[00:00:00] Kim Christiansen: Welcome everyone. I'm Kim Christensen and this is The Peaceful Productivity Podcast, where I share strategies to help you get the most outta your time and feel better in the process.
Welcome to the podcast everyone. I'm really excited to be joined by Maya Guest today. Rachel Backer is here, and Rachel and I were having a bit of a discussion recently around innovation, and she happens to work in the industry of innovation.
If I can call it that.
She works for a company called Mitacs, and so I thought what a great opportunity to bring her onto the podcast.
For my listeners who are primarily business owners, entrepreneurs, small business owners who are looking for ways to create more innovation in their businesses, I thought, who better to bring onto the podcast than the expert? Rachel, would you mind giving us a little bit of an introduction?
[00:01:05] Rachel Backer: Thanks so much for having me.
My background is in research. Before I worked at Mitacs, I did a PhD at McGill University in Plant Science and a postdoc. After that I worked in industry for a little bit and then I wound up at Mitacs and I was always very interested in how companies and academic researchers can work together to bring knowledge from the institution out into the world, and also feedback from the company to the academic institution to say, here are our pressing needs.
Can you incorporate this into your research program? A big part of my role is matching up companies with academics to develop projects to work on together. That is brilliant.
[00:01:55] Kim Christiansen: Makes me think about a lot of my work as a coach with business is around not so much what we know intellectually, but actually applying that into our business.
And so what you are doing is this marrying up of the intellectual with the actual real life application of it sounds amazing. How does that actually happen in practice? What does Mitacs do?
[00:02:26] Rachel Backer: Great question. It happens in a variety of ways. One way is that we mobilize academics to go out and find these partnerships on their own.
So we do a lot of presentations to professors, to administration at universities, research offices, to tell them about the program so that they're aware. We've been around for over 20 years now, but there's still, there's a good amount of awareness, but you can always find pockets of academics who aren't familiar with the programs or knew about the programs in a different iteration years ago, and didn't think it was relevant to their research.
For example, we used to focus on STEM fields specifically, so only science, technology, engineering, and mathematics. But now we've really moved to be able to support any kind of research, so reminding those social scientists, the psychologists, the humanities, all those folks that they can also apply for funding from us.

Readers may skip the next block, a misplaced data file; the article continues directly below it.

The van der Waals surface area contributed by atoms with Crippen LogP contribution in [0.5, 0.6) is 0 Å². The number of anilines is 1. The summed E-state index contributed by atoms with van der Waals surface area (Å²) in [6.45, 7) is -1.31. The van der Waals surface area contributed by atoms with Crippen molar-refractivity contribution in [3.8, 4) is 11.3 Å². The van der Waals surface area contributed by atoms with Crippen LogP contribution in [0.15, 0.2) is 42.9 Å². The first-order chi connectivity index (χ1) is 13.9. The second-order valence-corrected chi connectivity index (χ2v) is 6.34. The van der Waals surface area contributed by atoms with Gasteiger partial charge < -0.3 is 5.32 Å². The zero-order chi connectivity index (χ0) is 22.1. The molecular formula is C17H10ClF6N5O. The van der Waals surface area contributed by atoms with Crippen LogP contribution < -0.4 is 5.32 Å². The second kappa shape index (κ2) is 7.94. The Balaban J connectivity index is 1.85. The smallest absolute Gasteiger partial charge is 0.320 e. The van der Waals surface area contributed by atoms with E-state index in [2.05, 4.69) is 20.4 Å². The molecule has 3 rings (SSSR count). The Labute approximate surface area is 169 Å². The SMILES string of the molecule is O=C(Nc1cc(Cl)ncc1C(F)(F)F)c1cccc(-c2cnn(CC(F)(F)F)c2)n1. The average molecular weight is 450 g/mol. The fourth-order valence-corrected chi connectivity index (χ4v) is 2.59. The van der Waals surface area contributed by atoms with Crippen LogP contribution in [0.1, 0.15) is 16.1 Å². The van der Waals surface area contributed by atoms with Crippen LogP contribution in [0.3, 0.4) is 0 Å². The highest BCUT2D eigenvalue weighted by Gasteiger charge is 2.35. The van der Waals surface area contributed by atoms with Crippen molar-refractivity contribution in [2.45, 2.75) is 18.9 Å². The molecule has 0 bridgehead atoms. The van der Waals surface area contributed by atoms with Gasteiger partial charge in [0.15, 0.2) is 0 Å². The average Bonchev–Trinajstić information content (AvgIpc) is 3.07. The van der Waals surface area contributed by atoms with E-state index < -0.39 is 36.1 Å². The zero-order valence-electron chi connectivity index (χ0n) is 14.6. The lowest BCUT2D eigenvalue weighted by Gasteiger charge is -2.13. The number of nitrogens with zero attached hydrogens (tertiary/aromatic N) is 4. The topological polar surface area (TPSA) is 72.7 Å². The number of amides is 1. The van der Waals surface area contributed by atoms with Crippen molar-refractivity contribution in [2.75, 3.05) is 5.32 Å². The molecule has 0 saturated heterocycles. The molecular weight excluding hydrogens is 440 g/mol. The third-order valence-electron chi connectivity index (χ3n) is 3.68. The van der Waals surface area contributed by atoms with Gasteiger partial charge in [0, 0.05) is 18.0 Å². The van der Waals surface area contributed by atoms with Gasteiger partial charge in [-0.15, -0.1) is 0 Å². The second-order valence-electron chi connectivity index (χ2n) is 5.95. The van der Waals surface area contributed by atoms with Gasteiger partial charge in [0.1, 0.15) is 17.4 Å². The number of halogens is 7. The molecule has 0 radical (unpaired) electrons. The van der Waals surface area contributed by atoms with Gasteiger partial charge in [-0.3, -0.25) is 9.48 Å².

So that's one piece of it is talking to the professors and then encouraging them to reach out to organizations they're interested in if they meet them at a conference or come across their work in another way. The other piece is companies will often come to us and say, Hey, we're having this problem.
Can you help? And then we offer a service where for free, we will talk with you about your project, help you write a description, and then post it on the Mitacs website. The people in my role, the advisor role across the country, will also share that opportunity with professors directly. To see if there's somebody who's interested and has the relevant expertise to contribute to the project.
We facilitate an introduction and help both parties decide if they want to work together.
[00:04:22] Kim Christiansen: So what might be A business problem that you see that attracts business owners to Mitacs?
[00:04:31] Rachel Backer: It's such a range. So first of all, we have a variety of different programs and each program you can work with students of different levels.
So for example, from my background in agriculture, we have companies who are developing a new fertilizer product and they want to test it for a certain crop, or they want to test it in a certain environment. That could be a project that we could support. And oftentimes, you know, maybe the company is small and doesn't have access to a farm where they can test it or a greenhouse, but oftentimes the universities do have those facilities.
So that's sort of a way that it can help. We also have other programs that are able to support business innovation. So this could be things like marketing innovation, for example. Are there new markets out there that we haven't tapped into yet that would make sense for us to look into? Those projects would be more geared towards business students, probably.
[00:05:31] Kim Christiansen: Oh, beautiful. I love that. And that makes a lot of sense to those businesses that are doing research and development, they're testing new products, like the fertilizer example that you gave, especially if they don't have access to do that testing, but a nice relationship that could be formed there.
[00:05:51] Rachel Backer: Mm-hmm. Mm-hmm.